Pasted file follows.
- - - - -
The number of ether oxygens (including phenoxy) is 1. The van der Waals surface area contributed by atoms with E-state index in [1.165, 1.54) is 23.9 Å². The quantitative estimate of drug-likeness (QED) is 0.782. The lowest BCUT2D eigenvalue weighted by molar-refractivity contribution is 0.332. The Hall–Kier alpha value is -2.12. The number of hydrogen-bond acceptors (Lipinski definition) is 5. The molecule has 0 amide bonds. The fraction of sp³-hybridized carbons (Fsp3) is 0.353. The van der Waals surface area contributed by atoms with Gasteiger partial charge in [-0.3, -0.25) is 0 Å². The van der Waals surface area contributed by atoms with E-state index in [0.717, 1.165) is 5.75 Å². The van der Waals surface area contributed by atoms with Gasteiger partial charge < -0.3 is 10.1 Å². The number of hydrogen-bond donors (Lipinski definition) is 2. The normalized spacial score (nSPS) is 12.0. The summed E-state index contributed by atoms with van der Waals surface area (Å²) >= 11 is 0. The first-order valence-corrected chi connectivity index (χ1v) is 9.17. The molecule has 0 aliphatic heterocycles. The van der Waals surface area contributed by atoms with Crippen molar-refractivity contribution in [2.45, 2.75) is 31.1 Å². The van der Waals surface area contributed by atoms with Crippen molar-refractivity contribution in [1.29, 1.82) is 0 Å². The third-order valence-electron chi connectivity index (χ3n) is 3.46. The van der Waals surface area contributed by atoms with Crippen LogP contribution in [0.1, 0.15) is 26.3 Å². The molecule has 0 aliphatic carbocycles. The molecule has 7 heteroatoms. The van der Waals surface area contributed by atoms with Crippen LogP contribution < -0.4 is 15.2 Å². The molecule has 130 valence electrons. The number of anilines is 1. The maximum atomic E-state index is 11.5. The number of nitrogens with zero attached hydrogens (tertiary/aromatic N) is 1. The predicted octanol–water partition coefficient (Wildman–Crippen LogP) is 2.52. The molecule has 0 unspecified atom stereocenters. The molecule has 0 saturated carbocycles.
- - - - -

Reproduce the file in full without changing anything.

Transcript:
The number of ether oxygens (including phenoxy) is 1. The van der Waals surface area contributed by atoms with E-state index in [1.165, 1.54) is 23.9 Å². The quantitative estimate of drug-likeness (QED) is 0.782. The lowest BCUT2D eigenvalue weighted by molar-refractivity contribution is 0.332. The Hall–Kier alpha value is -2.12. The number of hydrogen-bond acceptors (Lipinski definition) is 5. The molecule has 0 amide bonds. The fraction of sp³-hybridized carbons (Fsp3) is 0.353. The van der Waals surface area contributed by atoms with Gasteiger partial charge in [-0.3, -0.25) is 0 Å². The van der Waals surface area contributed by atoms with E-state index in [0.717, 1.165) is 5.75 Å². The van der Waals surface area contributed by atoms with Gasteiger partial charge < -0.3 is 10.1 Å². The number of hydrogen-bond donors (Lipinski definition) is 2. The normalized spacial score (nSPS) is 12.0. The summed E-state index contributed by atoms with van der Waals surface area (Å²) >= 11 is 0. The first-order valence-corrected chi connectivity index (χ1v) is 9.17. The molecule has 0 aliphatic heterocycles. The van der Waals surface area contributed by atoms with Crippen molar-refractivity contribution in [2.45, 2.75) is 31.1 Å². The van der Waals surface area contributed by atoms with Crippen molar-refractivity contribution in [1.29, 1.82) is 0 Å². The third-order valence-electron chi connectivity index (χ3n) is 3.46. The van der Waals surface area contributed by atoms with Crippen LogP contribution in [0.1, 0.15) is 26.3 Å². The molecule has 0 aliphatic carbocycles. The molecule has 7 heteroatoms. The van der Waals surface area contributed by atoms with Crippen LogP contribution < -0.4 is 15.2 Å². The molecule has 130 valence electrons. The number of anilines is 1. The maximum atomic E-state index is 11.5. The number of nitrogens with zero attached hydrogens (tertiary/aromatic N) is 1. The predicted octanol–water partition coefficient (Wildman–Crippen LogP) is 2.52. The molecule has 0 unspecified atom stereocenters. The molecule has 0 saturated carbocycles.